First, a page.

Bank of Japan undertakes to only purchase a ‘necessary’ amount of government bonds
- The Bank of Japan (BOJ) says it will only purchase a necessary amount of Japanese government bonds
- The bank’s official said the decision was only temporary until they had achieved a target inflation rate of 2%
- The BOJ underlined the essence of supporting small businesses lending as they faced greater funding challenges
The Bank of Japan (TYO: 8301) (BOJ) boosted its monetary impetus at a Monetary Policy Meeting held on Monday. The one-day gathering was directed at supporting the government’s efforts to cushion the economy against the impact of the Covid-19 pandemic.
Upon conclusion of the meeting, officials of the bank vowed to only “purchase a necessary amount of Japanese government bonds without setting an upper limit,” following in the footsteps of the US Federal Reserve Bank in a last month move that saw the American policymaker pledge to only purchase state bonds “in the amounts needed” to stimulate the country’s economy.
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Several markets were excited by the news, with the Nikkei Stock Average (NI225) jumping to close 2.7% higher. The yen also grew bullish and was exchanging at 107.22-23 by yesterday close of business, compared to last Friday’s 107.70-71. Things firmed up in the European markets too, with some stocks jumping in early trading.
During an interview with reporters, the governor of the Bank of Japan Haruhiko Kuroda, stressed the fact that the new course of action does not in any way underwrite government’s debt.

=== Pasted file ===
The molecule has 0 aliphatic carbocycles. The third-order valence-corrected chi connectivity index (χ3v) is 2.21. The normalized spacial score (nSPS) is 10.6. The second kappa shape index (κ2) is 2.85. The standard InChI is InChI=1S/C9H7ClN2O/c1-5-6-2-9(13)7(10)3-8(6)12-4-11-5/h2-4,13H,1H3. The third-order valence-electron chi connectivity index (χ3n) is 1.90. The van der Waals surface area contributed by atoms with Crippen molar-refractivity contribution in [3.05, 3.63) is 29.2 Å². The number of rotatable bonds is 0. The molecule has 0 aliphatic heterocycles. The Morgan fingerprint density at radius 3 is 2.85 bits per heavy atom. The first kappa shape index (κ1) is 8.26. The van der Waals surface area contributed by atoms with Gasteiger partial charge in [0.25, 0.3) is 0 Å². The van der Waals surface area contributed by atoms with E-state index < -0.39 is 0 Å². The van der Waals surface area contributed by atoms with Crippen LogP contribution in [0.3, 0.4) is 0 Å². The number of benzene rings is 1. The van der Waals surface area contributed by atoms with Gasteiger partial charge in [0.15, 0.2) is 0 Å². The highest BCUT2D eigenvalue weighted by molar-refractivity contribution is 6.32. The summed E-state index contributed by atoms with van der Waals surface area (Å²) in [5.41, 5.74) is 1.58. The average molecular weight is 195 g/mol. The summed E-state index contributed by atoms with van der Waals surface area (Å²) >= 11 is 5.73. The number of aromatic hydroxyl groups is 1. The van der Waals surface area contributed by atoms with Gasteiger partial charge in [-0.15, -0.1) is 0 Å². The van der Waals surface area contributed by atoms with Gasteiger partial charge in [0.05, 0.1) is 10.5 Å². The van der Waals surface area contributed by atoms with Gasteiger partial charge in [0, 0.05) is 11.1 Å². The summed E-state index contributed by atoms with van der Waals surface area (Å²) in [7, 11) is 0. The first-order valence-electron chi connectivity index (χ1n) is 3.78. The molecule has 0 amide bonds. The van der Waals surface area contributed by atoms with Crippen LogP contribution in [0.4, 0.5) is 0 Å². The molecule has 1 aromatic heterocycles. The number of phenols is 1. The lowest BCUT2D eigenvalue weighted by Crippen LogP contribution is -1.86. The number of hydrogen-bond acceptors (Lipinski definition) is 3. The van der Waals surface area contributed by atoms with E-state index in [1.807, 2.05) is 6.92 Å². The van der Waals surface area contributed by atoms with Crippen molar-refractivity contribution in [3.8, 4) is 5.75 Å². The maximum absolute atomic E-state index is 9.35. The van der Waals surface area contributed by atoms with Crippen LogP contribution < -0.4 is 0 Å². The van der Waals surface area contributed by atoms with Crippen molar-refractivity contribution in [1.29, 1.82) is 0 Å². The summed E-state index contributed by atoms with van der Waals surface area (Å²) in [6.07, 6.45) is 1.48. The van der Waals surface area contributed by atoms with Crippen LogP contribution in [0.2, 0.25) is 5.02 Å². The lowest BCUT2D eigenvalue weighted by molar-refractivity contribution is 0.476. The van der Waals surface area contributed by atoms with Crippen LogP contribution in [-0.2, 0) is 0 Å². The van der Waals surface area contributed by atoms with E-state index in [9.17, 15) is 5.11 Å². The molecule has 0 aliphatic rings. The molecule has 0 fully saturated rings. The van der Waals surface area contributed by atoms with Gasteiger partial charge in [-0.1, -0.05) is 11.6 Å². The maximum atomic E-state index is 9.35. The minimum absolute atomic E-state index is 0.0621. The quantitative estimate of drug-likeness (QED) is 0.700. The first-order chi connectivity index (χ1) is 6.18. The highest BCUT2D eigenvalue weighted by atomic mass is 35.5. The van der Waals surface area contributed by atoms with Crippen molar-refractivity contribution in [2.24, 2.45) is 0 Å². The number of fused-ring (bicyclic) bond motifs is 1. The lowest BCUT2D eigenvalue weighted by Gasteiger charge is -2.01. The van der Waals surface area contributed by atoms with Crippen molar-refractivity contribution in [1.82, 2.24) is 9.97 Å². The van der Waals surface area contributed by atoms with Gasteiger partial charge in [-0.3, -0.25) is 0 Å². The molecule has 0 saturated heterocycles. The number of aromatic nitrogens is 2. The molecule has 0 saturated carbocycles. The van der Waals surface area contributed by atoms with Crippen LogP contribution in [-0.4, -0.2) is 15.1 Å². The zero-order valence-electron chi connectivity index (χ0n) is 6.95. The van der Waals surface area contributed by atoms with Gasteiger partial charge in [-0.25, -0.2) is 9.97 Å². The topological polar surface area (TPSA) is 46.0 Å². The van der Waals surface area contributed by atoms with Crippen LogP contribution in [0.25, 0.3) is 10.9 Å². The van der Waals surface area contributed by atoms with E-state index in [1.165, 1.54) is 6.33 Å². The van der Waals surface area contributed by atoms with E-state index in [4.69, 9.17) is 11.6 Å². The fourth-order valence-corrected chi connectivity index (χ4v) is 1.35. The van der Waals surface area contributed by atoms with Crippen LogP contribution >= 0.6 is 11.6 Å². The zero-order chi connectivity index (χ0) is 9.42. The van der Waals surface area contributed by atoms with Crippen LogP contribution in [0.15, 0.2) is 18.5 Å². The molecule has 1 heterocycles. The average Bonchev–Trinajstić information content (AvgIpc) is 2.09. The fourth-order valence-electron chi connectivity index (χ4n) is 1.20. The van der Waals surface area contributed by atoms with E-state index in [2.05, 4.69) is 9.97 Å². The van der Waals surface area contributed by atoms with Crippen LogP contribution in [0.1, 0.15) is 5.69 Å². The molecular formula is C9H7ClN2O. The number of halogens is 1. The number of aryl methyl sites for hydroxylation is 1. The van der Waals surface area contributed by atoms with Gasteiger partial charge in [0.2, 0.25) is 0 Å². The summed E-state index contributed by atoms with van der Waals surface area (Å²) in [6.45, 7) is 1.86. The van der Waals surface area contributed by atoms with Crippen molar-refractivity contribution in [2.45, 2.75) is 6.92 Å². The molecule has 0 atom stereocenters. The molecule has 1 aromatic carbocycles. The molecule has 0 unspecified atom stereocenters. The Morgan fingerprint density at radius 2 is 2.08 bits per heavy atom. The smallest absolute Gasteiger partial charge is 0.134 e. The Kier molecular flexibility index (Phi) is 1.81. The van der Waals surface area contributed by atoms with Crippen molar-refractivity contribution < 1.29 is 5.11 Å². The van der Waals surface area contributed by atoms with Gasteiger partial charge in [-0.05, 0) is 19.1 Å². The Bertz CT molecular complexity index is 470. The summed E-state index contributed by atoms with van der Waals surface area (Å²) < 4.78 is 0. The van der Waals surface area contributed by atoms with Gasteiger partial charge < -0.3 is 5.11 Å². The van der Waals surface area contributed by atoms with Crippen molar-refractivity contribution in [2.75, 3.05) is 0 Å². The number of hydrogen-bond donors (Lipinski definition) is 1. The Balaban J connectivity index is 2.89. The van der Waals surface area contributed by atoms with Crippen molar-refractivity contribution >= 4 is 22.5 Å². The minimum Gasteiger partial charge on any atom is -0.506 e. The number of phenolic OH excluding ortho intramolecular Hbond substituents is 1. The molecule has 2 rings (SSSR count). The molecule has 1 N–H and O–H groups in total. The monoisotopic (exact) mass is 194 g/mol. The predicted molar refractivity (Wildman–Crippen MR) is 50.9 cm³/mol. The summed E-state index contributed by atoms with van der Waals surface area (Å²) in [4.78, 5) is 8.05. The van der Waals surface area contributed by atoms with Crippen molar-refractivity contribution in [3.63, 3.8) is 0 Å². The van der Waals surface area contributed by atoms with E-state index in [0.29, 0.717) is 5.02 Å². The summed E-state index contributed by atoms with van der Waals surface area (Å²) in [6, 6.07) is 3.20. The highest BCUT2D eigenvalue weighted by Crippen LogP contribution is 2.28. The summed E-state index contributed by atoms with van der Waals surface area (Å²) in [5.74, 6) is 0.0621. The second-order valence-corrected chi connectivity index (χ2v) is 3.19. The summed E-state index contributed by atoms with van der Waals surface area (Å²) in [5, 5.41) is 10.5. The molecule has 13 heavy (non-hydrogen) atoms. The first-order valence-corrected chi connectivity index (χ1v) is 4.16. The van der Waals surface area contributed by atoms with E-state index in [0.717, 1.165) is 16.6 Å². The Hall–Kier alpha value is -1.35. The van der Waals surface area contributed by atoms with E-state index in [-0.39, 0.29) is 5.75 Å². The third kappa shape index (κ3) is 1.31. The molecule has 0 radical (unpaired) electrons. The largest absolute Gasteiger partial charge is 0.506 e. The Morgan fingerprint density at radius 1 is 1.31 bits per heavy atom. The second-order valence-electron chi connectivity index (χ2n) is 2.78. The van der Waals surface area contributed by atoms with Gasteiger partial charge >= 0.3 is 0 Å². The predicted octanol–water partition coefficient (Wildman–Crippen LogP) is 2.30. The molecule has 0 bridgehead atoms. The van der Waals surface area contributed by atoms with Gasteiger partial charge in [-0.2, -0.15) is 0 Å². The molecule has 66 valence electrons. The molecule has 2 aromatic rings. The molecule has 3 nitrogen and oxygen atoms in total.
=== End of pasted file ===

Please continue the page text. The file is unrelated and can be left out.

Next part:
“The BOJ will buy JGBs as much as necessary. This is not a permanent measure,” Gov. Kuroda said. According to the governor, the measure was not meant to be permanent and that it would only last as long as necessary until the bank’s 2% inflation target is attained.
The Japanese central bank also hopes to triple its planned corporate and commercial paper to help ease funding hitches for big corporations. The bank has further eased collateral policies, granting commercial banks a chance to benefit from its program to enable them to provide cheaper financing for small and medium-sized enterprises.
Gov. Kuroda underscored the essence of supporting small businesses saying they are facing far greater funding challenges than those experienced during the Lehman collapse.
The move by the central bank to adjust its policy is part of a global plan to aid small enterprises and households that have been hardest hit by the Coronavirus pandemic. Already, the Federal Reserve Bank has entered into agreement with commercial banks to offer affordable loans to small businesses and sell the same facilities to the Feds.
In Europe, The European Central Bank has agreed to purchase noninvestment-grade bonds for commercial banks as a temporary measure to stimulate commercial borrowing and lending.